Dominant paradigm: keep your cards to the chest

Where ‘bringing your whole self to work’ and increased focus on helping employees feel comfortable to be their unique self at work, the dominant paradigm when it comes to senior leaders and boards is still quite different. Although rarely voiced explicitly, a common paradigm is to lead or govern with an as-neutral-as-possible business-oriented perspective.

However the premise that executives are somehow enlightened beyond the impact of their personal background or their emotions is simply untrue. This shouldn’t surprise anyone, especially those close enough to witness the dynamics, but hasn’t resulted in a common acceptance that their humanness should be invited and embraced when working together.

The vulnerability of openly discussing and exploring their more personal backgrounds makes space for the personal stories that make these leaders who they are – as unique and talented individuals. But disclosing their more personal sides frequently meets with an uncomfortable reluctance. The platitude that ‘it’s lonely at the top’ is frequently confessed when venturing into a program that asks each executive or board member to consider their unique stories, next to apprehension about being vulnerable together.

Somehow, executives and board members who reach the pinnacle of the corporate governance pyramid are also impacted by self-interest and power struggles. The last thing you want is to show your vulnerability and give insight into your emotional landscape – resulting in guarded and careful behavior that hinders free exchange of diverse perspectives and full independence that our corporate governance model assumes.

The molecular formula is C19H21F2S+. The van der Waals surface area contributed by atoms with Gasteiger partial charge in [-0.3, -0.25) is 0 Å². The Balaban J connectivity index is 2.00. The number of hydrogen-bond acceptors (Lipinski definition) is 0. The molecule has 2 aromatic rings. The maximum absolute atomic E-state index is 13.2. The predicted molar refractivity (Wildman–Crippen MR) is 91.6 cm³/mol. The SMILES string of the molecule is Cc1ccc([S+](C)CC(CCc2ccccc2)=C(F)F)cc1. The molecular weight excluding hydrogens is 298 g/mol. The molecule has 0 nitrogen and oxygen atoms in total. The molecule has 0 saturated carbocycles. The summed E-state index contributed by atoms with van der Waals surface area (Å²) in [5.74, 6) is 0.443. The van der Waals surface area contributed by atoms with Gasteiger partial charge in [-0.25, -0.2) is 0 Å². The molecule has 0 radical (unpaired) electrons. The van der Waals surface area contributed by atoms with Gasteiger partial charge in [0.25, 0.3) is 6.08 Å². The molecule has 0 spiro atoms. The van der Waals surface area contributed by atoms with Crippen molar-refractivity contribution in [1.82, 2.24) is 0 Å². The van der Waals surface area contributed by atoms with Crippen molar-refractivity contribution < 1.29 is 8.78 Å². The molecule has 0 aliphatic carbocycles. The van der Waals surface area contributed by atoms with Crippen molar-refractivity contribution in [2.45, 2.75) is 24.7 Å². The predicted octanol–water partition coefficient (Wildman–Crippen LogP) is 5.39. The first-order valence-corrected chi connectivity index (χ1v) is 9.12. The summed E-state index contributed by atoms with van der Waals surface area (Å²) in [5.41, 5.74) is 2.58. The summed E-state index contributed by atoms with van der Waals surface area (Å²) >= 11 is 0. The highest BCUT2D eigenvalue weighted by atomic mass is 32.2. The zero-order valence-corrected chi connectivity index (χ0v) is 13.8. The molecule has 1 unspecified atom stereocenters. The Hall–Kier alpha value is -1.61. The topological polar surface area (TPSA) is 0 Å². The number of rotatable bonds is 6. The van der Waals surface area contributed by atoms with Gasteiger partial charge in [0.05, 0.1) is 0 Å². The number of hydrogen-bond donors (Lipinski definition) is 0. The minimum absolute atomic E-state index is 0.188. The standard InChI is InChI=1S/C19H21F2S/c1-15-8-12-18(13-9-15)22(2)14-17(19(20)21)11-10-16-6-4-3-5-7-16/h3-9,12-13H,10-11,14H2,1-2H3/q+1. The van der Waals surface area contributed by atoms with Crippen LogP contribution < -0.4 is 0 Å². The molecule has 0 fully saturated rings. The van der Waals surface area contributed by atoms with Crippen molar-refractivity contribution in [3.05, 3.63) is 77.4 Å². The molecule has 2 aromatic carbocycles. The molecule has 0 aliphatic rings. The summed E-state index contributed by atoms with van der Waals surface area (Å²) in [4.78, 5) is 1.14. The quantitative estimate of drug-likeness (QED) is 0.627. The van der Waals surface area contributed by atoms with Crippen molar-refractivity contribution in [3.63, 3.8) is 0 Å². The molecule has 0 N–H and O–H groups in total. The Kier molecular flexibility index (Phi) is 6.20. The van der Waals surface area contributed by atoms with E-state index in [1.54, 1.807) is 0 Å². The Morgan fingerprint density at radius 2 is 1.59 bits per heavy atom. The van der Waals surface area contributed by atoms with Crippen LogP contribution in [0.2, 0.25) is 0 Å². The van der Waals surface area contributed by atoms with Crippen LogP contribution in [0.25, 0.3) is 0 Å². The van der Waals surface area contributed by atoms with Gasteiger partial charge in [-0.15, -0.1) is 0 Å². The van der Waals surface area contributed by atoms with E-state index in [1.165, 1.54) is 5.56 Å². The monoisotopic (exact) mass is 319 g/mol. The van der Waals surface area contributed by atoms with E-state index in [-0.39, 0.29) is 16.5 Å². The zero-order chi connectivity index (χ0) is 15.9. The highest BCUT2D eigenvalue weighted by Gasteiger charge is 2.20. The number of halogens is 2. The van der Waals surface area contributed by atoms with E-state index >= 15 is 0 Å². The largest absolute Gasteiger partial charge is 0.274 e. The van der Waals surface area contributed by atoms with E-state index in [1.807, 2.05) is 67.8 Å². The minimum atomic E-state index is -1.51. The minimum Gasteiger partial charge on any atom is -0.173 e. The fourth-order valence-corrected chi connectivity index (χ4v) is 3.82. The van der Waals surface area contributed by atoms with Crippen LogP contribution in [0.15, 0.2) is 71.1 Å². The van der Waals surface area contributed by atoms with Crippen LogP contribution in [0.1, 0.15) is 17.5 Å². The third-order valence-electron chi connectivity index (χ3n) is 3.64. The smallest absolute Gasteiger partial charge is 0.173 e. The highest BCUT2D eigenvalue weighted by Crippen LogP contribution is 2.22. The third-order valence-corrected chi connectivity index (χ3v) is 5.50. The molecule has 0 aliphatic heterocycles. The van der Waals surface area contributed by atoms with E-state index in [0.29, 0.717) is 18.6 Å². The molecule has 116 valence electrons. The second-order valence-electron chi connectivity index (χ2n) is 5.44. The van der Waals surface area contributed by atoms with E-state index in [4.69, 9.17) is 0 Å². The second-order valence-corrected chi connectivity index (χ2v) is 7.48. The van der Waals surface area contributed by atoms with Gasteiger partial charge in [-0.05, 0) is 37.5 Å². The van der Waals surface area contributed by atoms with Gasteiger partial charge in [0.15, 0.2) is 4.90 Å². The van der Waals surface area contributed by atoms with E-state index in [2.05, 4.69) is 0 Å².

Another dominant paradigm is an ‘action-bias’ tendency that can prevent prioritizing and taking the time to deepen personal relationships. Especially when under pressure and the agenda is already overflowing with urgent matters, making time for building deep trust and relationships will always go at the expense of other priorities. Only Chairs and CEOs convinced of the merits and importance of making space for the humanness of their fellow board members or executives will prioritize this – and if needed even influence their fellow board members or C-level executives to embrace this.

Beyond storytelling: courage and story-catching.

The importance and impact of storytelling is now widely accepted and frequently included in senior development programs. But the assumed activity at the receiving end of storytelling is not so common yet; what does it require to open up to each other’s story, and respond with empathy and appreciation? From human to human? As necessary conditions for success to embrace and acknowledge each other’s humanness, it takes courage for executives to share their stories beyond the social norms of ‘keeping your cards to the chest’ or making the time and space for appropriate story-catching.